Recently, a new class of non-convex optimization problems motivated by the statistical problem of learning an acyclic directed graphical model from data has attracted significant interest. While existing work uses standard first-order optimization schemes to solve this problem, proving the global optimality of such approaches has proven elusive. The difficulty lies in the fact that unlike other non-convex problems in the literature, this problem is not "benign", and possesses multiple spurious solutions that standard approaches can easily get trapped in. In this paper, we prove that a simple path-following optimization scheme globally converges to the global minimum of the population loss in the bivariate setting.
Recently, an intriguing class of non-convex optimization problems has emerged in the context of learning directed acyclic graphs (DAGs). These problems involve minimizing a given loss or score function, subject to a non-convex continuous constraint that penalizes the presence of cycles in a graph. In this work, we delve into the optimization challenges associated with this class of non-convex programs. To address these challenges, we propose a bi-level algorithm that leverages the non-convex constraint in a novel way. The outer level of the algorithm optimizes over topological orders by iteratively swapping pairs of nodes within the topological order of a DAG. A key innovation of our approach is the development of an effective method for generating a set of candidate swapping pairs for each iteration. At the inner level, given a topological order, we utilize off-the-shelf solvers that can handle linear constraints. The key advantage of our proposed algorithm is that it is guaranteed to find a local minimum or a KKT point under weaker conditions compared to previous work and finds solutions with lower scores. Extensive experiments demonstrate that our method outperforms state-of-the-art approaches in terms of achieving a better score. Additionally, our method can also be used as a post-processing algorithm to significantly improve the score of other algorithms. Code implementing the proposed method is available at https://github.com/duntrain/topo.
In building management, usually static thermal setpoints are used to maintain the inside temperature of a building at a comfortable level irrespective of its occupancy. This strategy can cause a massive amount of energy wastage and therewith increase energy related expenses. This paper explores how to optimise the setpoints used in a particular room during its unoccupied periods using machine learning approaches. We introduce a deep-learning model based on Recurrent Neural Networks (RNN) that can predict the temperatures of a future period directly where a particular room is unoccupied and by using these predicted temperatures, we define the optimal thermal setpoints to be used inside the room during the unoccupied period. We show that RNNs are particularly suitable for this learning task as they enable us to learn across many relatively short series, which is necessary to focus on particular operation modes of the air conditioning (AC) system. We evaluate the prediction accuracy of our RNN model against a set of state-of-the-art models and are able to outperform those by a large margin. We furthermore analyse the usage of our RNN model in optimising the energy consumption of an AC system in a real-world scenario using the temperature data from a university lecture theatre. Based on the simulations, we show that our RNN model can lead to savings around 20% compared with the traditional temperature controlling model that does not use optimisation techniques.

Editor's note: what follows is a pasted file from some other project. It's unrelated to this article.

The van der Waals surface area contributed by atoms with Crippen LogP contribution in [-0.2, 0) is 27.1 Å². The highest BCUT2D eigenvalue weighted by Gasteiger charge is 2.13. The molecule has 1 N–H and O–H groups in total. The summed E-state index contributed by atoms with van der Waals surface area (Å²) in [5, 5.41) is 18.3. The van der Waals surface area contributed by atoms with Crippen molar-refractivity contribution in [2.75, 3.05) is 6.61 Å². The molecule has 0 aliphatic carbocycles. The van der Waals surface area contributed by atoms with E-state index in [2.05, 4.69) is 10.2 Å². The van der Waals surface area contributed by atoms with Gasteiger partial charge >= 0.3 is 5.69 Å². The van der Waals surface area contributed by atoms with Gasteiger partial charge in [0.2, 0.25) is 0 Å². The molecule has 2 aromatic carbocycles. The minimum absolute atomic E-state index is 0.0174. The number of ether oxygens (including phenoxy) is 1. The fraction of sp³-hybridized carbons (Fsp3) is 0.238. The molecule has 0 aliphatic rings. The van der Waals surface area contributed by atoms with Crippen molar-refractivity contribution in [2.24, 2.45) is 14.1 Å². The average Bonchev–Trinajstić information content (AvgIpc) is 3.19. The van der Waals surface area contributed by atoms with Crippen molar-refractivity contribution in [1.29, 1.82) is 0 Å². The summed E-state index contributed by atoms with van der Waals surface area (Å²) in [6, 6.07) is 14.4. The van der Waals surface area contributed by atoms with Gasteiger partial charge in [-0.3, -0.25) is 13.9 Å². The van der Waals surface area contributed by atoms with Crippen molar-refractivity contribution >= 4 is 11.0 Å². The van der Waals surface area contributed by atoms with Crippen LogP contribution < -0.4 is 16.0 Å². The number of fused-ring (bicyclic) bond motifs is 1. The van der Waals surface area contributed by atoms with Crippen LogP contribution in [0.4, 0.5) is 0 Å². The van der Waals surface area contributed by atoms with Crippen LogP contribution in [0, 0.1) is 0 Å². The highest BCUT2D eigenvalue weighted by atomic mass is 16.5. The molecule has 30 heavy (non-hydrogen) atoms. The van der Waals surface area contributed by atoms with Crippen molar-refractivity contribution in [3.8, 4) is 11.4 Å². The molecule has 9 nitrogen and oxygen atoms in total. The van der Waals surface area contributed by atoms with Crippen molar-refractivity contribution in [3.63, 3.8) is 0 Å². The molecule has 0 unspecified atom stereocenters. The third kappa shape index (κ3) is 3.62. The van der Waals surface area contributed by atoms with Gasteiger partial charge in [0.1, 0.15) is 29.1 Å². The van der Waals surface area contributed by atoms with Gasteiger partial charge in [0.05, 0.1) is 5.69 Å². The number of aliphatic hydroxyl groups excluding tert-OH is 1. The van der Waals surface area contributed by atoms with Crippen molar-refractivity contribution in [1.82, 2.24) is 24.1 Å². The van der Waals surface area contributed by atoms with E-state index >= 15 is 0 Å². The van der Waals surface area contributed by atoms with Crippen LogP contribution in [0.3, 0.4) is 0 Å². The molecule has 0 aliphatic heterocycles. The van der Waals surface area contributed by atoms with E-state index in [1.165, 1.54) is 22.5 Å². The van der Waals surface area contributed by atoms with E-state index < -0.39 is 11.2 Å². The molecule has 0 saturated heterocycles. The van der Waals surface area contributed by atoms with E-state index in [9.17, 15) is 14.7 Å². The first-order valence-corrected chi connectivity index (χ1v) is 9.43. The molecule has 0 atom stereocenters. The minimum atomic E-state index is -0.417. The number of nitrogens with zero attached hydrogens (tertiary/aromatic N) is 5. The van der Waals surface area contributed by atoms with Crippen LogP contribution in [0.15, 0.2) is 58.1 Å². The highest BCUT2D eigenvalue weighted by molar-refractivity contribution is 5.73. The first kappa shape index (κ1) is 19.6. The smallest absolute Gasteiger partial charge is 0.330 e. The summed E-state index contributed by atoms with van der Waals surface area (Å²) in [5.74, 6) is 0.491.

Deep multi-task learning attracts much attention in recent years as it achieves good performance in many applications. Feature learning is important to deep multi-task learning for sharing common information among tasks. In this paper, we propose a Hierarchical Graph Neural Network (HGNN) to learn augmented features for deep multi-task learning. The HGNN consists of two-level graph neural networks. In the low level, an intra-task graph neural network is responsible of learning a powerful representation for each data point in a task by aggregating its neighbors. Based on the learned representation, a task embedding can be generated for each task in a similar way to max pooling. In the second level, an inter-task graph neural network updates task embeddings of all the tasks based on the attention mechanism to model task relations. Then the task embedding of one task is used to augment the feature representation of data points in this task. Moreover, for classification tasks, an inter-class graph neural network is introduced to conduct similar operations on a finer granularity, i.e., the class level, to generate class embeddings for each class in all the tasks use class embeddings to augment the feature representation. The proposed feature augmentation strategy can be used in many deep multi-task learning models. we analyze the HGNN in terms of training and generalization losses. Experiments on real-world datastes show the significant performance improvement when using this strategy.